How Does Gene Addition Work?

An overview of gene addition, how it works, and its application in complex and infectious diseases


Complex and Infectious Diseases

Complex Diseases

In contrast to monogenic diseases, which are caused by modifications in a single gene, complex diseases are disorders caused by a combination of factors, as shown here1-3

Unmet Need

Complex diseases are common, and there is an unmet medical need for effective treatments3


Infectious Diseases

Infectious diseases are caused by pathogenic microorganisms, such as bacteria, viruses, and fungi4

Unmet Need

Similar to complex diseases, there is an unmet medical need for treating patients with infectious diseases, which are associated with high morbidity and mortality globally3,5


Gene Addition

Gene addition is a therapeutic strategy that involves the introduction of a new gene into the body to target a specific aspect of the disease pathway3

Gene replacement and the genetic modulation of immune cells are specific forms of gene addition, which are covered in more detail elsewhere on the Gene Therapy Network3,6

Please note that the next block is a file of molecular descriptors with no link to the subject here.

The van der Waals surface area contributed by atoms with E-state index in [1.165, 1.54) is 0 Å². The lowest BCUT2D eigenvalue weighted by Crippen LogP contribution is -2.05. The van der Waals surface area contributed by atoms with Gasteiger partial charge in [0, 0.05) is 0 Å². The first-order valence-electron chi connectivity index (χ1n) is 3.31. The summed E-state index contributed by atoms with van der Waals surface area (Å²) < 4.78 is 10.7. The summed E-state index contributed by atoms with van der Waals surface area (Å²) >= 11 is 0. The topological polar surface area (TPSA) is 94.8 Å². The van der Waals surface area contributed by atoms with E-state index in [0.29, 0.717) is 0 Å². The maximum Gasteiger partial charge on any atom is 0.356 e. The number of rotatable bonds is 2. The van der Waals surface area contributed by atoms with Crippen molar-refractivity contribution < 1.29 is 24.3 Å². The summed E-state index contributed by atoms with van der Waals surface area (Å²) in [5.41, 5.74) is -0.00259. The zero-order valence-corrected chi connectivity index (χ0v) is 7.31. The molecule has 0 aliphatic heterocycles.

Gene Addition in Complex and Infectious Diseases

  • Gene addition can be used in complex diseases, where correcting one particular mutation may not be effective, but the addition of a therapeutic gene may contribute to the mitigation of the disease phenotype3,7
  • It can also be applied for the treatment of infectious diseases that cannot be treated adequately with standard clinical management3,5

Multiple factors may cause diseases, including genetic, environmental, and lifestyle factors in the case of complex diseases and exposure to pathogens in infectious diseases3,4,8

Gene addition works by adding a new therapeutic gene into the body.3 This new gene leads to the production of proteins that help ease the disease3

Figure adapted from Figure 1B in Wang D, Gao G. 2014.3

Advantages and Disadvantages of Gene Addition


Gene addition provides an important therapeutic option for treating complex and infectious diseases where there is still a significant unmet medical need3,7


The approach targets diseases where there may be a variety of factors and genes involved in their pathophysiology3,7

Therefore, depending on the strategy or target, gene addition may only be able to contribute toward mitigating the disease phenotype as opposed to alleviating it completely7

Gene Transfer

Gene addition can involve the addition of either a therapeutic gene or an antibody gene3